Review: Only God Forgives

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Only God Forgives

When a filmmaker is present at a screening of his or her movie, often the audience is extra-passionate with their applause at the end of the film. But as the end credits rolled for Only God Forgives, a stunned silence fell. After a few moments, some audience members recalled themselves and applauded enthusiastically, but when the house lights were raised I could still see many dazed and confused faces.

What is Only God Forgives? What goes on in the brain of filmmaker Nicolas Winding Refn? If you're expecting Drive, shut that down right now. If you're hoping for another Bronson ... no, but you might be partially prepared for the surreality. Only God Forgives isn't like anything else I saw this year. Did I like it? I have no idea. Was it good? It was vivid and disturbing enough to stick with me for days, and you can't discount a film that does such a thing.

Only God Forgives opens with the scenario that Julian (Ryan Gosling) is running a Bangkok boxing club as a front for some drug smuggling, which he's been doing since he killed someone ten years previously. His brother is murdered, and their mother (Kristin Scott Thomas) arrives in Hong Kong demanding that Julian avenge him.

This sounds like the setup for your standard stylized crime movie, perhaps with a lot of fighting in and out of the ring. You can practically see that kind of movie unfold in your head after reading the setup. And you would be entirely wrong, to the point where I'm not sure telling you about the setup does any good.

For example, I haven't mentioned Chang (Vithaya Pansringarm), the administrator of justice in this setting. A prostitute is killed, and Chang allows the girl's father to take revenge on the murderer, but then punishes the girl's father for his actions. Later, he is forced to seek information from some unwilling men in a brothel, and ... that was one of the moments where I stopped peeking through my fingers at the violence and actually shut my eyes briefly. He is neither a criminal nor a lawman, but a force of nature. And yet Pansringarm plays the role coolly, as though Chang were your next-door neighbor, one with a taste for karaoke bars.

The other force of nature in Only God Forgives is Julian's mother, Crystal, almost a caricature in comparison with Chang. To say that Kristin Scott Thomas plays against type is a gross understatement. She is unbelievable and unforgettable, almost fairytale-like in her evildoing. And I mean the old scary fairy tales, not the whitewashed ones. (If Once Upon a Time ever needs a new evil queen, they should talk to Thomas.)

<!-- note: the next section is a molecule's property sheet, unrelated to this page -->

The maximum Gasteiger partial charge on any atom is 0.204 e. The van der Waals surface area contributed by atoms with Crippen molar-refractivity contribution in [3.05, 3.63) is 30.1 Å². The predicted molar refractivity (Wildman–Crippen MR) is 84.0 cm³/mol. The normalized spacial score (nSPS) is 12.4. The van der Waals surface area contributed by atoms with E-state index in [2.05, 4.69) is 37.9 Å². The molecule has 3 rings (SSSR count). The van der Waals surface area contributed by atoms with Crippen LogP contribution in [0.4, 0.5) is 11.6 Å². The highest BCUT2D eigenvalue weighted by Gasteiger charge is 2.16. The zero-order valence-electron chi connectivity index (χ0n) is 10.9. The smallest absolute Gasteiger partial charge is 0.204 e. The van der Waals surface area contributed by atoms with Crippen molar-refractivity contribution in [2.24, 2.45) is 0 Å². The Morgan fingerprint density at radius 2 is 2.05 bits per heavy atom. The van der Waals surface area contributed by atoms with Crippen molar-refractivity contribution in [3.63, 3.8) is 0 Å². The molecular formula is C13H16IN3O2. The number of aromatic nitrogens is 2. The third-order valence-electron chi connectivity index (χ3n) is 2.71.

In comparison, Julian is the eye of the hurricane created by these two forces -- and as such, is one of the least interesting characters in the movie. He is meant to be something of a cipher -- he says little, he seems almost affectless and he has peculiarly passive sexual habits. Eventually we receive information that may help us understand him, but it's difficult to be at all engaged by his character. That might be intentional, but it feels like the movie has a huge sucking hole of blandness when Gosling is its focus.

Only God Forgives relies heavily on visuals and sound to provide subtext, but the subtext is either blatantly obvious or perplexing. Rooms are saturated with a single color, often red or blue, thus attaching particular importance to scenes lit naturally. The sound design integrates with the score beautifully, enhancing tension through what we hear and what we don't.

I was concerned that the violence might be too much for me, since several people warned me about it beforehand. The story contains many violent acts, but we rarely see the act itself -- usually only the aftermath. I did a lot of peeking through my fingers, but was never so freaked out that I had to stop watching (except for that brief eye closing, because there are certain types of violence I find especially daunting).

Only God Forgives is surreal and disturbing -- a day after seeing it, I still felt disturbed and off-kilter. Its highly stylized scenes and editing often teeter between fascination and artificial weirdness for its own sake. Still, the balance left me fascinated and engaged.